Despite claims by senior congressional aide Kirk Fordham that he notified House Speaker Dennis Hastert's office more than two years ago about possible inappropriate contact between former Rep. Mark Foley, R-Fla., and underage congressional pages, the Speaker's office insists it did nothing wrong in the way it handled the investigation.
"That never happened," Hastert spokesman Ron Bonjean told ABC News.
But Fordham, who resigned as Foley's chief of staff to work for another member of the GOP leadership, Rep. Tom Reynolds, R-N.Y., said that as far back as 2003, Hastert's chief of staff, Scott Palmer, had been told that Foley was too friendly with pages. According to Fordham, Palmer spoke to Foley about the matter.
Neither Foley nor Palmer could be reached for comment, yet Hastert's office disputes the account.
Fordham, who is openly gay, acknowledged helping Foley deal with the fallout from ABC News' story about obscene instant messages he had sent former congressional pages, but Fordham added he "did so as a friend of my former boss, not as Congressman Reynolds' chief of staff. I reached out to the Foley family, as any good friend would, because I was worried about their emotional well-being."
Fordham also contradicted stories circulating in Washington that he had tried to prevent an investigation by House leadership into any questionable contact between Foley and pages.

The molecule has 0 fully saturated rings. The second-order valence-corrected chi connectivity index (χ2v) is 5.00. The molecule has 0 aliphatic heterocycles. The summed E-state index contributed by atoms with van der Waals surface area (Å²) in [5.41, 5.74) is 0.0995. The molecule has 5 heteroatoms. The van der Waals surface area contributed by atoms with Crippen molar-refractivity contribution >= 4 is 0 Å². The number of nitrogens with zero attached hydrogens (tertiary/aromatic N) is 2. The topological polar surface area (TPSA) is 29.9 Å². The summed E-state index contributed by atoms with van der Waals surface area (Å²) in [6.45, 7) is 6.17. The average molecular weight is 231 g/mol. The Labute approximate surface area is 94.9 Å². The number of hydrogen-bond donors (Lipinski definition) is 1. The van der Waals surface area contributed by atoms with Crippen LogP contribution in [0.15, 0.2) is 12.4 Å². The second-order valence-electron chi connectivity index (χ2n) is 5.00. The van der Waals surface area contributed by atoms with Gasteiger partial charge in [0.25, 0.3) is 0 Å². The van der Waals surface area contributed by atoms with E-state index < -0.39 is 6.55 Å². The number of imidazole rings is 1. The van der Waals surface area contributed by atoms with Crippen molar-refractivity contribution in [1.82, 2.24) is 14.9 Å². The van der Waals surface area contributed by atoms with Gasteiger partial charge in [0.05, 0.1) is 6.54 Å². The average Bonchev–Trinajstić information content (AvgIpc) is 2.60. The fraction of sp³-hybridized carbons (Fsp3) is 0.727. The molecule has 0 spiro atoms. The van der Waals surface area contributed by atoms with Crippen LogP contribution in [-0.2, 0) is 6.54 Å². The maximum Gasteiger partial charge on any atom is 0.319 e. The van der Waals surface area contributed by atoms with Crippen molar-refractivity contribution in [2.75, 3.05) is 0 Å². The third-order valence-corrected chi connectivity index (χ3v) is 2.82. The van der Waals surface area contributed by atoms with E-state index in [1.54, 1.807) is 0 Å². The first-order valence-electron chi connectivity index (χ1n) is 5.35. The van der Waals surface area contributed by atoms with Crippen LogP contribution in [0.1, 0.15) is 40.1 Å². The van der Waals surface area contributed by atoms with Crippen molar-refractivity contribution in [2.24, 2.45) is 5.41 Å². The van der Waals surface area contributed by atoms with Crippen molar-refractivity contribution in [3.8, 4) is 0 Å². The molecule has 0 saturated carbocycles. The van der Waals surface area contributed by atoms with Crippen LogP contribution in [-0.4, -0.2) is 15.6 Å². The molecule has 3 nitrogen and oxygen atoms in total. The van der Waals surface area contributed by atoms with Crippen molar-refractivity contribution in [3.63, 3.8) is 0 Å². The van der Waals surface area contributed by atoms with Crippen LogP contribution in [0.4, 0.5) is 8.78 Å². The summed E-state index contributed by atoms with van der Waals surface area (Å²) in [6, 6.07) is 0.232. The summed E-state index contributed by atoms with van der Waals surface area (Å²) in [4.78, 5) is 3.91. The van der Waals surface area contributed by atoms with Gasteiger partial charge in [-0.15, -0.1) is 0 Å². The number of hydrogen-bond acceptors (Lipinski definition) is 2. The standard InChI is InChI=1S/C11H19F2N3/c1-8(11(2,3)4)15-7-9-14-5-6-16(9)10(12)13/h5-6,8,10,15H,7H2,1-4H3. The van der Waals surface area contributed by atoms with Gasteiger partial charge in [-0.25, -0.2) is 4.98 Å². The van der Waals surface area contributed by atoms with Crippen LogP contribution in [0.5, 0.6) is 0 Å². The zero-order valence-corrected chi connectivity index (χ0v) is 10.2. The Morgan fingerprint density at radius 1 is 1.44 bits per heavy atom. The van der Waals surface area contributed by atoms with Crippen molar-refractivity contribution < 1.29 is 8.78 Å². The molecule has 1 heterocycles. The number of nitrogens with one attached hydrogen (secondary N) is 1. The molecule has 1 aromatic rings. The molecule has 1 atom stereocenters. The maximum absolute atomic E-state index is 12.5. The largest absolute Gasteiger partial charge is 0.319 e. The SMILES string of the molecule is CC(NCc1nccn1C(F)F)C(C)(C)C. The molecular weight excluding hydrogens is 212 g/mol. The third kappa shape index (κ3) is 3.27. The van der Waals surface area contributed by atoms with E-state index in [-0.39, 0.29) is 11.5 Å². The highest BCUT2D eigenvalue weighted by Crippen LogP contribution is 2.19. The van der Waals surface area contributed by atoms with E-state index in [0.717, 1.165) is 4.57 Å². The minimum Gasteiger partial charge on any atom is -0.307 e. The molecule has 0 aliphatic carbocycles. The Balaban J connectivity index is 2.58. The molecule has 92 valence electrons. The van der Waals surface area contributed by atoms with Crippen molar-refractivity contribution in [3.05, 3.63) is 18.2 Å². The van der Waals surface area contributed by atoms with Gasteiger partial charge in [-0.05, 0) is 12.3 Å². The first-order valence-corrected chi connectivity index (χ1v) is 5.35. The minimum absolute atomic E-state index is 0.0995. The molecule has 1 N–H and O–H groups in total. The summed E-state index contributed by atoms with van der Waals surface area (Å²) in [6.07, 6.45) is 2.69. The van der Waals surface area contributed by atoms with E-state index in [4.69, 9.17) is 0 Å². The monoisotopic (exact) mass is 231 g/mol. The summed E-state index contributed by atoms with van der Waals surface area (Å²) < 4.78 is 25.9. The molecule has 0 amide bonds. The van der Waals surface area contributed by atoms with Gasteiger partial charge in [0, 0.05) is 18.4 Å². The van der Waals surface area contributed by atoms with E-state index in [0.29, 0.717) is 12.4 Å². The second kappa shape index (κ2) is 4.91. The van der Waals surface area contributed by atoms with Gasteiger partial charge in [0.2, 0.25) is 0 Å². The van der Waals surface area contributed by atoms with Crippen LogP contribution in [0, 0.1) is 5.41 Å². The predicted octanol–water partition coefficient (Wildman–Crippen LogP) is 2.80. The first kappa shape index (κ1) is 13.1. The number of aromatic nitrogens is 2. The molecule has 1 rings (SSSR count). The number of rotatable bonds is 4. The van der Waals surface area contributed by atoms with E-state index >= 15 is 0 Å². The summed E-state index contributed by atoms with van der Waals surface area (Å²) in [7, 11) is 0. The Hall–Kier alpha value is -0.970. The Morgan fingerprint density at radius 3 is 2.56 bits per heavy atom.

"I never attempted to prevent any inquiries or investigation of Foley's conduct by House officials or any other authorities," he said.
Fordham said he was resigning because "It is clear the Democrats are intent on making me a political issue in my boss's race, and I will not let them do so."
But the questions about Fordham's role were being raised just as often -- if not, more so -- by Republicans.
"Fordham had, for a while, a good idea of the Foley situation, and he tried to suppress it," said one former House GOP leadership aide, who would speak only on condition of anonymity. This aide said he had "complete confidence that the Speaker and his senior people didn't know about Foley's prefatory issue with pages" until last Friday.
The aide did say it was an open question as to whether the Speaker's counsel, Ted VanderMeid, knew anything before then.
Asked to describe the mood among the Hastert team, the aide said they were "frustrated" and "deeply disappointed that so many people are willing to throw Denny to the sharks," a reference to conservatives who have called for Hastert's resignation, as well as to comments by Reynolds and Majority Leader John Boehner, R-Ohio, distancing themselves from Hastert.
"Boehner's instincts are the same he showed back in '98," the aide said, referring to the time Boehner pleaded ignorance about an attempted coup of then-Speaker Newt Gingrich, R-Ga., and was defeated in his re-election to House leadership largely as a result.